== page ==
One common idiom we use to talk about playing gentle tricks is pull someone’s leg. In fact, when people want to say that it’s obvious that someone is trying to trick them, they sometimes say Pull the other one!’ or even Pull the other one – it’s got bells on!.
Strangely, in the UK, April Fool’s Day stops at midday – anyone playing a trick after that becomes the fool! And in France, April Fool’s day is called ‘Poisson d’Avril’  – April fish!

prepared by: Marina Dedić, English teacher 

First Impressions: Belgrade, Serbia

Belgrade has been described by some as Berlin-like, but the Serbian capital has a charm all its own.
BELGRADE, Serbia – Perched on the confluence of the Sava and Danube rivers, Belgrade feels like a grittier Prague — unpolished but appealing, with a burgeoning design and art scene and an active nightlife. It comes as no surprise then that Serbia's historic capital and largest city draws young travelers looking for affordable and under-the-radar experiences. But what surprised this seasoned (and sober) traveler was the food scene, a mix of old-world favorites and lively establishments. Here's how I took it all in on my first time in town. 
1. Any meal that starts with olives makes me happy, even breakfast. The buffet at Metropol Palace Hotel is an Eastern European delight: olives, cucumbers, tomatoes, eggs, mushrooms, and strong coffee with hot mleko (milk). I wait for a table near the window overlooking verdant Tašmajdan Park, where dogs are playing among energetic kids, a nice contrast to the gray city beyond.

2. I head to Legacy of PetarLubarda gallery (Iličićeva Street 1; +381-11-2660-404) to see works by the famous 20th-century Serbian painter. His art touches on Serbia's changing political and social landscape and is very emotional — the artist's time in a concentration camp during WWII comes across in his paintings, even recent ones.
3. I'm a fan of walking with no particular destination in mind, so I hit the streets of Old Town (Stari Grad) for people-watching. My route takes me down KnezMihailova, the city's main pedestrian zone and its shops, cafes, and restaurants, then along winding cobblestone streets in KosancicevVenac, a vibrant neighborhood in the heart of Stari Grad.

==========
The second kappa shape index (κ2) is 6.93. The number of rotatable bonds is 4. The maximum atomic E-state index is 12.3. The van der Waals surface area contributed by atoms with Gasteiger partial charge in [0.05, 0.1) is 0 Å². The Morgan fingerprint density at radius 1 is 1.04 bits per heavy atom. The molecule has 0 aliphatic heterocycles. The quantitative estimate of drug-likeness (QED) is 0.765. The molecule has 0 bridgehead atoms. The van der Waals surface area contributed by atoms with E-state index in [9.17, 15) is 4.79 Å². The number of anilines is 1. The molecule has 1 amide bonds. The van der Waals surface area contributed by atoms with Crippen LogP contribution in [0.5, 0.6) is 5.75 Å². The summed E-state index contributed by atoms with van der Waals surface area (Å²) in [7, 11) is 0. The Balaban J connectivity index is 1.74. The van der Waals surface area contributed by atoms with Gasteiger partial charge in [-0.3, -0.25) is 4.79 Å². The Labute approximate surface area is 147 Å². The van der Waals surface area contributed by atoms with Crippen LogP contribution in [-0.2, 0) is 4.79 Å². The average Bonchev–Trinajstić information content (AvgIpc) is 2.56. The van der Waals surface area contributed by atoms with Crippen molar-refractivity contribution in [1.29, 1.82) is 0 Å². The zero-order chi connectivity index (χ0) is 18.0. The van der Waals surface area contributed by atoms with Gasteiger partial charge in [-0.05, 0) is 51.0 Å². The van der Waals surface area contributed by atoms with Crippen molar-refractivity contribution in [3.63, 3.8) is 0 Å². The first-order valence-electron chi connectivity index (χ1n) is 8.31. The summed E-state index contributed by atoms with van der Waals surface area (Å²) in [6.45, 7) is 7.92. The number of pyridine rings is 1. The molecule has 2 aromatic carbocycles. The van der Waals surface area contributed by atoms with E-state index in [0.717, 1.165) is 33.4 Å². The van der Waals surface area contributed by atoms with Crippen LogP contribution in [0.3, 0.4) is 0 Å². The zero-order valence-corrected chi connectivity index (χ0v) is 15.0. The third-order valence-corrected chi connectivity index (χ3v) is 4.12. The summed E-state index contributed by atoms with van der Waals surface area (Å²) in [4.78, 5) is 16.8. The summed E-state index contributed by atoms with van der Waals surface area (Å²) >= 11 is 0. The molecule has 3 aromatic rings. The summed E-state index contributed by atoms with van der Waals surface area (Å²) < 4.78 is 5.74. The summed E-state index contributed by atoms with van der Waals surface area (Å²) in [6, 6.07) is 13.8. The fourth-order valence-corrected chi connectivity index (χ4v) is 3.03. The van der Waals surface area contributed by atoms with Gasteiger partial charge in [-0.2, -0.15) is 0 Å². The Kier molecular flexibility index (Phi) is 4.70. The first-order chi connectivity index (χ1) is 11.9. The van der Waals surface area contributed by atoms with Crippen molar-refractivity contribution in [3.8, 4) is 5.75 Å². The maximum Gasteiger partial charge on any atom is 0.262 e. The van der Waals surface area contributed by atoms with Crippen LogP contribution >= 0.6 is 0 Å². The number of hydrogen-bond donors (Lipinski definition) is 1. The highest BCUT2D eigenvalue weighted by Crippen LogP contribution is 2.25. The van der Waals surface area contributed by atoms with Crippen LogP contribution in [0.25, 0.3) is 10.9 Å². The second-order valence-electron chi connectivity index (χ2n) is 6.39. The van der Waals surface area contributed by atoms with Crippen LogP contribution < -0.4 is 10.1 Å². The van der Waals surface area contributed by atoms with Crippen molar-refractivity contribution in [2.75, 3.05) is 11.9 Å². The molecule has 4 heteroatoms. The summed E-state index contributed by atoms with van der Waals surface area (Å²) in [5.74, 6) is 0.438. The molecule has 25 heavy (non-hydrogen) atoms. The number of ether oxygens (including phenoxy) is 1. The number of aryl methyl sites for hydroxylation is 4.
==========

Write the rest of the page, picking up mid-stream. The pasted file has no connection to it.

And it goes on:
4. I love walking almost as much as I love good, strong coffee, so I break at Belgrade's oldest traditional tavern, Kafana Question Mark (Kralja Petra 6; +381-11-263-5421), the place with the "?" above the door. The restaurant, located across St. Michael's Cathedral in the heart of Old Town, was built in 1823 and retains its original interiors. Many order JelenPivo here, the local beer, but I go for Turkish coffee, for which the place is known. Since the weather is nice, I sit outside for fresh air. Everyone smokes here, and sitting inside is to be engulfed in cigarette smoke fairly quickly.
5. Lunch at Manufaktura is a spread of Serbian mezze: proja (cornbread), gibanica (spinach and cheese filo-dough pastry), kajmak (cream-cheese-like condiment for pita and meat), prosciutto, bacon, feta, smoked cheese, and unforgettable ajvar, a delicious roasted red pepper spread. The hip restaurant has outdoor seating in the heart of a pedestrian walkway under a sea of red umbrellas, making the people-watching almost as good as the food.

6. Belgrade architecture is an interesting mix of Eastern bloc buildings and beautiful 20th-century designs. I walk to Belgrade Fortress, also known as Kalemegdan Fortress, which has one of the city's largest parks and some of the best views of the Danube. From here, I visit Museum of Yugoslav History, where I snag some quirky Soviet-era memorabilia from the gift shop before moving onto House of Flowers, Josip Broz Tito's Memorial.
7. Turkish coffee is drunk regularly throughout the day, and I'm happy to comply. This time, I have it at Amphora River Cafe, a splav, or floating restaurant. Unique to this region, splavs are at the heart of nightlife, and are also great places for coffee or lunch during the day. In the evening, music is loud and the scene is lively. Since it's on the water, there's no bothering the neighbors.
8. I gravitate towards Church of Saint Sava, which can be seen from many points in the city and is reminiscent of Hagia Sophia in Istanbul. Construction on the famous church started in 1935. The exterior was completed in 2004, but the interior has a long way to go. When finished, the space will hold more than 10,000 people and host one of the largest collections of mosaics in the world.